With the presence of depression firmly established and assessed it is now time to turn to treatment. "The Beaver" interprets treatment of depression in a satisfyingly creative and unorthodox way and there are many elements of it that map on to real-life treatments (and if you didn't already know this, depression is always manageable and often completely curable).

The philosophy behind treatment is systematic and, at times, simplistic. For instance, one symptom of depression is loss of pleasure or engagement in routine tasks. Increase engagement and the depression will loosen, which makes more engagement easier, and so on. Attacking each symptom in this way is the crux of clinical treatment.

It's about identifying the many different bridges that exist between the depressed voice and the healthy voice, and gently but firmly guiding the depressed individual over those bridges. A useful, sometimes critical first step is anti-depressant medications. These drugs turn down the volume of the negative emotions that incessantly crash around in a depressed mind, providing a little more space to adhere to the following therapeutic interventions.

Interventions can be done:

Behaviorally: A therapist might say to Walter: Even if you feel crappy, you are still physically capable of doing things like showering and talking to your friends. You need to force yourself to do these things because, first of all, odds are that you've stopped doing them and haven't even realized it, and, secondly, this is your way out. The "doing" may be painfully dissatisfying at first but it gets more fulfilling the more you do it. It's a long-term thing. We do things every day that we don't want to do, like brushing our teeth and eating our vegetables. Showering, meeting with friends and a host of others things need to be met with the same approach. This is a strategy called behavioral activation.

Cognitively: A therapist might say to Walter: You keep telling yourself that you're a lazy loser and a horrible father. These are just thoughts; mean and meaningless labels that you're flinging at yourself like a bully. Yes, you've been neglecting your work and your kids recently but that's because of the depression not because of innate character defects. Depression is not your fault but it is your responsibility to fix. You are, in fact, a lovable and worthwhile person. You need to recall the ample supportive evidence that you are a good father and boss. Consciously reminding yourself of these facts about yourself and depression needs to become a mantra in your mind. These strategies are called cognitive diffusion and restructuring.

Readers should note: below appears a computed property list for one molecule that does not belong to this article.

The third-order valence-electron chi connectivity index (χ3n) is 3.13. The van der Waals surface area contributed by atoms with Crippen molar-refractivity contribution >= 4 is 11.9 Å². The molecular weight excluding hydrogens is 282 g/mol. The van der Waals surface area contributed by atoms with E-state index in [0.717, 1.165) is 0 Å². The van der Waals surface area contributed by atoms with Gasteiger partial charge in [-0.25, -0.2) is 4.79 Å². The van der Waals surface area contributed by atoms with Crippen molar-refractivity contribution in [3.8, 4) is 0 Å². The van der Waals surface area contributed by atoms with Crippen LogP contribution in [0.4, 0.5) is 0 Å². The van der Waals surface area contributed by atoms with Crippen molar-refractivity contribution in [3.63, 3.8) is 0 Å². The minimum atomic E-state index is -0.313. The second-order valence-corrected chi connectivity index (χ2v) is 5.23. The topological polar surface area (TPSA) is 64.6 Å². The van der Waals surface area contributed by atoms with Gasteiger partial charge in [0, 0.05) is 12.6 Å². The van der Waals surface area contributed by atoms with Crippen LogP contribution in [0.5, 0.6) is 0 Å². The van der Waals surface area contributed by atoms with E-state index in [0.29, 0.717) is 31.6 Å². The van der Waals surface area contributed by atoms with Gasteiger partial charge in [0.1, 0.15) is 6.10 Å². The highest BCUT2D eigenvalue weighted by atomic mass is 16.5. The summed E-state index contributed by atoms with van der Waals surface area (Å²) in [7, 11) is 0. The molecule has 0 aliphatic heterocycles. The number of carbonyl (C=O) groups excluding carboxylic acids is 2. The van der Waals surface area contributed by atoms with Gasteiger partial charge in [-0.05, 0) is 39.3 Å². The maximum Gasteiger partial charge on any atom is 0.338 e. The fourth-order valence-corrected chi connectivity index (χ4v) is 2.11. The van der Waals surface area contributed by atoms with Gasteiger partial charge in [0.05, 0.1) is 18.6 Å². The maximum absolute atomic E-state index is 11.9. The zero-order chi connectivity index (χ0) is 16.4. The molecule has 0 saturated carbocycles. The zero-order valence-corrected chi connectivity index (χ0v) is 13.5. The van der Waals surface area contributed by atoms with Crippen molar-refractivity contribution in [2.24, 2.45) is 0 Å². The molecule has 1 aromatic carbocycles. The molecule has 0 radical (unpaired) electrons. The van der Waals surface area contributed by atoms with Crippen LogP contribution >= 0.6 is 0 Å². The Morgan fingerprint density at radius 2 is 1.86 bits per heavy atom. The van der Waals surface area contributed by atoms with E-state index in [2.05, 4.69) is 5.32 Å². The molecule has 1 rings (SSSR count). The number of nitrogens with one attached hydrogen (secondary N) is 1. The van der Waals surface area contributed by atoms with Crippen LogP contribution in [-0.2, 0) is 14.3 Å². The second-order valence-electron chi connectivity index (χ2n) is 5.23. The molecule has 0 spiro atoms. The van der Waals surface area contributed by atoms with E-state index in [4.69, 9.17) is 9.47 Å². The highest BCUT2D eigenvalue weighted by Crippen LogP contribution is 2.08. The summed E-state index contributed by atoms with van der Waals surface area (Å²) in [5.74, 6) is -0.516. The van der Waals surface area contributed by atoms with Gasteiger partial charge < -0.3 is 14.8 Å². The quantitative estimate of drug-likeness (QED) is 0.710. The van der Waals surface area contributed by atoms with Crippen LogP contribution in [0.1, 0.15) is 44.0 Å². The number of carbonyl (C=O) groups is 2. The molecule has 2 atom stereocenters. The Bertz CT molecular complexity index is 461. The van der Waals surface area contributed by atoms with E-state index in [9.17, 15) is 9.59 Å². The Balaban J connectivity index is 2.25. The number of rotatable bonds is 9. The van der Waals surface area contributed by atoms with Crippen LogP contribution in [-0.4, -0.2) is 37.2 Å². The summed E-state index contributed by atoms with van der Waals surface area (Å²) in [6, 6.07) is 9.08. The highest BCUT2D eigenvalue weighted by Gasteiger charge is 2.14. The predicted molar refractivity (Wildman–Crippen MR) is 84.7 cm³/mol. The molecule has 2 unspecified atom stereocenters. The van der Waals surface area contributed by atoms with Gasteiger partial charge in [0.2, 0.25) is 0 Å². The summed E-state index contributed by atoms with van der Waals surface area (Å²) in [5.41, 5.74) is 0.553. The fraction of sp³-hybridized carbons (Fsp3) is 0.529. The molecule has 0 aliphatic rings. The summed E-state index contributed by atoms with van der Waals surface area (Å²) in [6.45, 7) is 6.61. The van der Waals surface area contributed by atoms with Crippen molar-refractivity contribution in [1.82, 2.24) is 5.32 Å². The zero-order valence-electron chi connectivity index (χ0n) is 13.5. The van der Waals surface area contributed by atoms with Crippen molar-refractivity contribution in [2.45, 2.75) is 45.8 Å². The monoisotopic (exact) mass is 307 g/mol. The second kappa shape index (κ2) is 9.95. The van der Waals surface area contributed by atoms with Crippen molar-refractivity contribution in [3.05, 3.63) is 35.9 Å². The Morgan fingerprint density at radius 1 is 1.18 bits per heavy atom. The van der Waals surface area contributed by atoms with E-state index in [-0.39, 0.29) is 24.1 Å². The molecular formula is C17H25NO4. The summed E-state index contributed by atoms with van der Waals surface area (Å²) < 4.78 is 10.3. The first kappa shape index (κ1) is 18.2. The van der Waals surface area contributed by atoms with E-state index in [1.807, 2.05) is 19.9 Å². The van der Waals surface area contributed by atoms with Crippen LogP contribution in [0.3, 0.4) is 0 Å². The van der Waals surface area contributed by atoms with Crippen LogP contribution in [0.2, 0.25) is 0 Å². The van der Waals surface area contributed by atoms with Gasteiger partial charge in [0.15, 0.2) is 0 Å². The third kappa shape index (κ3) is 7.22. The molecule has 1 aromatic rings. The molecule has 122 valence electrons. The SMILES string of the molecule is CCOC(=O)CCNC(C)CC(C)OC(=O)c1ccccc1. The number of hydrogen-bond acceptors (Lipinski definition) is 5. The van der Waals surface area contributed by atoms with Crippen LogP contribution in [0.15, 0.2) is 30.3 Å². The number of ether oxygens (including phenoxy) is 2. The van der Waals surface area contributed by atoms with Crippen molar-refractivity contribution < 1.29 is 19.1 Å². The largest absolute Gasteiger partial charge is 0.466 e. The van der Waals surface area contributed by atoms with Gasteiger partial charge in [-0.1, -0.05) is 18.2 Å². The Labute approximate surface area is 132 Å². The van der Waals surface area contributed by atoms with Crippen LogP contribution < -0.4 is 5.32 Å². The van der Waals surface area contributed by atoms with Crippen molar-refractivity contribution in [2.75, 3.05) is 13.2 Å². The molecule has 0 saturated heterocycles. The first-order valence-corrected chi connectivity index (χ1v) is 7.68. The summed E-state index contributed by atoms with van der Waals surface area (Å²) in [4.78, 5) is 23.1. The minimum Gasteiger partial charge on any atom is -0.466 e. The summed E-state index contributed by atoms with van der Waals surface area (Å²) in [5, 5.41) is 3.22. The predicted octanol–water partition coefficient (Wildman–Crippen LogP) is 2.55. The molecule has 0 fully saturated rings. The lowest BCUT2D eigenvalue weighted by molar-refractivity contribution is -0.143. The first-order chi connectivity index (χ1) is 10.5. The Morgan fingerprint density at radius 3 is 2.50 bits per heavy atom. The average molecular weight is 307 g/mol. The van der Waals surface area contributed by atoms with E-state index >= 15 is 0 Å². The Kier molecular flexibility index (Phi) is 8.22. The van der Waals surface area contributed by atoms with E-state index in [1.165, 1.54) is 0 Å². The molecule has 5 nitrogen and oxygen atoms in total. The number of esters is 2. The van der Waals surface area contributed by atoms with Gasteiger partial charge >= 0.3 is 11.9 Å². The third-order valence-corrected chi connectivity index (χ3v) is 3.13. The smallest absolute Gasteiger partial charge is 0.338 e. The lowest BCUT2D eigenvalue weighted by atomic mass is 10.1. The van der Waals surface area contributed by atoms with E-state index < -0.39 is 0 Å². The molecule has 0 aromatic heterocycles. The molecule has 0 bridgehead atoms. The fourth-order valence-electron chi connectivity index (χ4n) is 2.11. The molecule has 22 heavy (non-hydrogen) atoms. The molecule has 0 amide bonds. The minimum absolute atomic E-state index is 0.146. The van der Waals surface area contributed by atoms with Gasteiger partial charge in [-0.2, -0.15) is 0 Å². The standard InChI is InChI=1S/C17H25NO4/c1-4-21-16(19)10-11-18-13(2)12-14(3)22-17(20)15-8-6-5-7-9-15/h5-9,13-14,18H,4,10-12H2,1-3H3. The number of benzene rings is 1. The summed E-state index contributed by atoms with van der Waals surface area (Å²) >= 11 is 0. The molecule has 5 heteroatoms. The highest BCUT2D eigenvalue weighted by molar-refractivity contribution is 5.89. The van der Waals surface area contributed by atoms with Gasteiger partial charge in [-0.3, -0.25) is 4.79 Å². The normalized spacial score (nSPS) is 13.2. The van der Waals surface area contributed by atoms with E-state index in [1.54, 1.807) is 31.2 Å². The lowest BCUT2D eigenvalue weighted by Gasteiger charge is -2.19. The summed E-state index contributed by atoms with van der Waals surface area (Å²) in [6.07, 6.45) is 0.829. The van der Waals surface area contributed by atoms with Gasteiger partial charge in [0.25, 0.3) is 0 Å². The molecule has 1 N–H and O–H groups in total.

Insights-based: A therapist might say to Walter: You're now depressed because your mother habitually chanted that you were an idiot all throughout your childhood and, quite naturally, you've come to believe it. It's not a fact, it's just the predictable consequence of being born into a critical, unhealthy caretaker. I (the therapist) believe in you, will help you to replace these internalizations with fairer assumptions about yourself, and help you forgive your mother for unknowingly derailing your psyche during childhood. These are psycho-dynamic approaches that establish connections between past and present patterns of functioning and re-parent the patient through the therapy relationship.

We all have the healthy voice inside of us, as evidenced by our ability to effectively moderate our emotions and give balanced, rational advice to friends in need or in trouble. Even depressed people who can never do this for themselves can always do this for others. It's just a matter of becoming more aware of and nurturing this voice so as to believe, say and do the things that we all need to believe, say and do to live out a healthy and happy life story.

In the film treatment comes in the form of "the beaver," or a hand puppet that Walter presents to others as a "prescription puppet designed to help him distance himself from his old mindset." This beaver is the healthy part of Walter and the essence of the beaver's "interventions" maps onto the aforementioned treatments. This healthy part of Walter re-engages him with his family and work life. An infectious engagement in fun, meaningful activities like wood working with his youngest son and lots of sex with his wife (behavioral activation) is promoted by the beaver. Numerous tough love pep talks help Walter to get out of bed in the morning and repair interpersonal failings at work (cognitive reframing).

All in all, "The Beaver" promotes a realistic portrayal of depression and although the intangible of treatment is missing (i.e. sometimes depressed people have to be taught skills to be un-depressed, or receive hopefulness and encouragement from a loving therapist - Walter needs none of these things it seems), the basic tools of the treatment toolbox are present in the voice of the beaver.

About the Author

Jeremy Clyman Psy.D.

Jeremy Clyman, Psy.D., is a forensic and clinical psychologist.

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